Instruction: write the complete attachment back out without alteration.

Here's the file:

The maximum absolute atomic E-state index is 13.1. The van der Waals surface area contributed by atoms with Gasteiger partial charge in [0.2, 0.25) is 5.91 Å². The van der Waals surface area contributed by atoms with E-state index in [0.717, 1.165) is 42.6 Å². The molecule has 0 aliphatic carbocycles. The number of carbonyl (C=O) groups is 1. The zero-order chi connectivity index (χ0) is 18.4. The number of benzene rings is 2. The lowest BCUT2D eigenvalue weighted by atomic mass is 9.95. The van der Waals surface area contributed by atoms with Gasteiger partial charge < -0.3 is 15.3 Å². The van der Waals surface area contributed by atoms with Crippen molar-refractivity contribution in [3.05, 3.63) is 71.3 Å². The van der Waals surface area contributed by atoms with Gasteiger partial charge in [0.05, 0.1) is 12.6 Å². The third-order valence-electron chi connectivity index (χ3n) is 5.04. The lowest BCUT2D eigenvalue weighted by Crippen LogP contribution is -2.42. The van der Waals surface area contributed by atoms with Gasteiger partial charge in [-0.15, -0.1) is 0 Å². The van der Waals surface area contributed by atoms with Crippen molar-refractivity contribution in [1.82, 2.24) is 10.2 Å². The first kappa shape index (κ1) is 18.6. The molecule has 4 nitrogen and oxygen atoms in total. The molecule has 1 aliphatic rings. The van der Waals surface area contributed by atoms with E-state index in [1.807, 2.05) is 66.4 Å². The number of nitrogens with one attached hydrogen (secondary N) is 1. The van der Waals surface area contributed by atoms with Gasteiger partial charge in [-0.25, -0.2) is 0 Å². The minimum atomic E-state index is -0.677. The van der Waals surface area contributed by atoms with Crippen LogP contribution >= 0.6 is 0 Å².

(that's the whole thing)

The maximum absolute atomic E-state index is 13.1. The van der Waals surface area contributed by atoms with Gasteiger partial charge in [0.2, 0.25) is 5.91 Å². The van der Waals surface area contributed by atoms with E-state index in [0.717, 1.165) is 42.6 Å². The molecule has 0 aliphatic carbocycles. The number of carbonyl (C=O) groups is 1. The zero-order chi connectivity index (χ0) is 18.4. The number of benzene rings is 2. The lowest BCUT2D eigenvalue weighted by atomic mass is 9.95. The van der Waals surface area contributed by atoms with Gasteiger partial charge < -0.3 is 15.3 Å². The van der Waals surface area contributed by atoms with Crippen molar-refractivity contribution in [3.05, 3.63) is 71.3 Å². The van der Waals surface area contributed by atoms with Gasteiger partial charge in [0.05, 0.1) is 12.6 Å². The third-order valence-electron chi connectivity index (χ3n) is 5.04. The lowest BCUT2D eigenvalue weighted by Crippen LogP contribution is -2.42. The van der Waals surface area contributed by atoms with Gasteiger partial charge in [-0.15, -0.1) is 0 Å². The van der Waals surface area contributed by atoms with Crippen molar-refractivity contribution in [1.82, 2.24) is 10.2 Å². The first kappa shape index (κ1) is 18.6. The molecule has 4 nitrogen and oxygen atoms in total. The molecule has 1 aliphatic rings. The van der Waals surface area contributed by atoms with E-state index in [1.807, 2.05) is 66.4 Å². The number of nitrogens with one attached hydrogen (secondary N) is 1. The van der Waals surface area contributed by atoms with Gasteiger partial charge in [-0.25, -0.2) is 0 Å². The minimum atomic E-state index is -0.677. The van der Waals surface area contributed by atoms with Crippen LogP contribution >= 0.6 is 0 Å².